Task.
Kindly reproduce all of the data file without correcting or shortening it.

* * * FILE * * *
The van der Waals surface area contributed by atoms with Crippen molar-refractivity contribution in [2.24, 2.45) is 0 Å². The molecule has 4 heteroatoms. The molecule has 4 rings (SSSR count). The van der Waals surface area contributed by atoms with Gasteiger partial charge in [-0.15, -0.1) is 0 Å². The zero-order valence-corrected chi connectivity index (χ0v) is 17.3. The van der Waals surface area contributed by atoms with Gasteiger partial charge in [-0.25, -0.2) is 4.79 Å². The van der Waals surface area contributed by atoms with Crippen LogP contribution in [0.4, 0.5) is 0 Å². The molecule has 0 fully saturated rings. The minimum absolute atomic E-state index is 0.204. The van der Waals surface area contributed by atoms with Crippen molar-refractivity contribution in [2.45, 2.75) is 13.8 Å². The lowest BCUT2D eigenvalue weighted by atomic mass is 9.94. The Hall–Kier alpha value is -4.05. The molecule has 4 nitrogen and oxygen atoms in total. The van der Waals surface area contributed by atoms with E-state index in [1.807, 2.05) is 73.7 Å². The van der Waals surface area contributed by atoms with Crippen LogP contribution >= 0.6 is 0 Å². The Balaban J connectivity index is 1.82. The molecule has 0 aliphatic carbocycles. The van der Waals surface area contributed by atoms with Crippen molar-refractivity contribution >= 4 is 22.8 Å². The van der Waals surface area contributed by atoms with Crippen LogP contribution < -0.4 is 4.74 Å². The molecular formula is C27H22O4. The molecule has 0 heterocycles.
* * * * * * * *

The van der Waals surface area contributed by atoms with Crippen molar-refractivity contribution in [2.24, 2.45) is 0 Å². The molecule has 4 heteroatoms. The molecule has 4 rings (SSSR count). The van der Waals surface area contributed by atoms with Gasteiger partial charge in [-0.15, -0.1) is 0 Å². The zero-order valence-corrected chi connectivity index (χ0v) is 17.3. The van der Waals surface area contributed by atoms with Gasteiger partial charge in [-0.25, -0.2) is 4.79 Å². The van der Waals surface area contributed by atoms with Crippen LogP contribution in [0.4, 0.5) is 0 Å². The molecule has 0 fully saturated rings. The minimum absolute atomic E-state index is 0.204. The van der Waals surface area contributed by atoms with Crippen molar-refractivity contribution in [2.45, 2.75) is 13.8 Å². The lowest BCUT2D eigenvalue weighted by atomic mass is 9.94. The Hall–Kier alpha value is -4.05. The molecule has 4 nitrogen and oxygen atoms in total. The van der Waals surface area contributed by atoms with E-state index in [1.807, 2.05) is 73.7 Å². The van der Waals surface area contributed by atoms with Crippen LogP contribution >= 0.6 is 0 Å². The Balaban J connectivity index is 1.82. The molecule has 0 aliphatic carbocycles. The van der Waals surface area contributed by atoms with Crippen molar-refractivity contribution >= 4 is 22.8 Å². The van der Waals surface area contributed by atoms with Crippen LogP contribution < -0.4 is 4.74 Å². The molecular formula is C27H22O4. The molecule has 0 heterocycles.